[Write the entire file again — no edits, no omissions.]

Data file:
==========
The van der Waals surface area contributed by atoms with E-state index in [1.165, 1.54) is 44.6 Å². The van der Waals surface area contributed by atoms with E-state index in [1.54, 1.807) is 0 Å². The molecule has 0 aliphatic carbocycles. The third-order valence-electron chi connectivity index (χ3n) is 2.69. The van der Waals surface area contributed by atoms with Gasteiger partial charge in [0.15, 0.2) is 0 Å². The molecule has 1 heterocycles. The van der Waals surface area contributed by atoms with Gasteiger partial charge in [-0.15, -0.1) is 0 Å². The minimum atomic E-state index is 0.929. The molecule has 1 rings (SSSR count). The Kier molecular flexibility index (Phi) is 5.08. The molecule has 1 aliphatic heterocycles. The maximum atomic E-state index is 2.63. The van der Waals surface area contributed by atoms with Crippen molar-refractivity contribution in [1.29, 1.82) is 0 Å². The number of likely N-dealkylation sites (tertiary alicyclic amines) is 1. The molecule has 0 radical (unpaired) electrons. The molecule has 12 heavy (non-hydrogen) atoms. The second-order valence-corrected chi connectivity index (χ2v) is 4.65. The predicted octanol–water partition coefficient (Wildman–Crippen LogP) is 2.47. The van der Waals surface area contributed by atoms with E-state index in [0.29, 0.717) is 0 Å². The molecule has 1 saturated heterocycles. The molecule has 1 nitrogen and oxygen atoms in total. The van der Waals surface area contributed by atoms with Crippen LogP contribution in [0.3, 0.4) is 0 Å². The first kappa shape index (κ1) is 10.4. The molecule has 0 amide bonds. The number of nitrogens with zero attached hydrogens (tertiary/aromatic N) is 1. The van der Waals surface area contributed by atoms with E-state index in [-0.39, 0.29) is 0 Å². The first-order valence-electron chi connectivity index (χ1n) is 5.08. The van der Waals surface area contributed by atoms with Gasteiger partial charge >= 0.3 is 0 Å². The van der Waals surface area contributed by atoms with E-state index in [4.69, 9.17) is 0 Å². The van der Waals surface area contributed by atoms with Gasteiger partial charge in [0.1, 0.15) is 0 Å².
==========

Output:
The van der Waals surface area contributed by atoms with E-state index in [1.165, 1.54) is 44.6 Å². The van der Waals surface area contributed by atoms with E-state index in [1.54, 1.807) is 0 Å². The molecule has 0 aliphatic carbocycles. The third-order valence-electron chi connectivity index (χ3n) is 2.69. The van der Waals surface area contributed by atoms with Gasteiger partial charge in [0.15, 0.2) is 0 Å². The molecule has 1 heterocycles. The van der Waals surface area contributed by atoms with Gasteiger partial charge in [-0.15, -0.1) is 0 Å². The minimum atomic E-state index is 0.929. The molecule has 1 rings (SSSR count). The Kier molecular flexibility index (Phi) is 5.08. The molecule has 1 aliphatic heterocycles. The maximum atomic E-state index is 2.63. The van der Waals surface area contributed by atoms with Crippen molar-refractivity contribution in [1.29, 1.82) is 0 Å². The number of likely N-dealkylation sites (tertiary alicyclic amines) is 1. The molecule has 0 radical (unpaired) electrons. The molecule has 12 heavy (non-hydrogen) atoms. The second-order valence-corrected chi connectivity index (χ2v) is 4.65. The predicted octanol–water partition coefficient (Wildman–Crippen LogP) is 2.47. The van der Waals surface area contributed by atoms with E-state index in [0.29, 0.717) is 0 Å². The molecule has 1 saturated heterocycles. The molecule has 1 nitrogen and oxygen atoms in total. The van der Waals surface area contributed by atoms with Crippen LogP contribution in [0.3, 0.4) is 0 Å². The first kappa shape index (κ1) is 10.4. The molecule has 0 amide bonds. The number of nitrogens with zero attached hydrogens (tertiary/aromatic N) is 1. The van der Waals surface area contributed by atoms with E-state index in [-0.39, 0.29) is 0 Å². The first-order valence-electron chi connectivity index (χ1n) is 5.08. The van der Waals surface area contributed by atoms with Gasteiger partial charge >= 0.3 is 0 Å². The van der Waals surface area contributed by atoms with E-state index in [4.69, 9.17) is 0 Å². The van der Waals surface area contributed by atoms with Gasteiger partial charge in [0.1, 0.15) is 0 Å².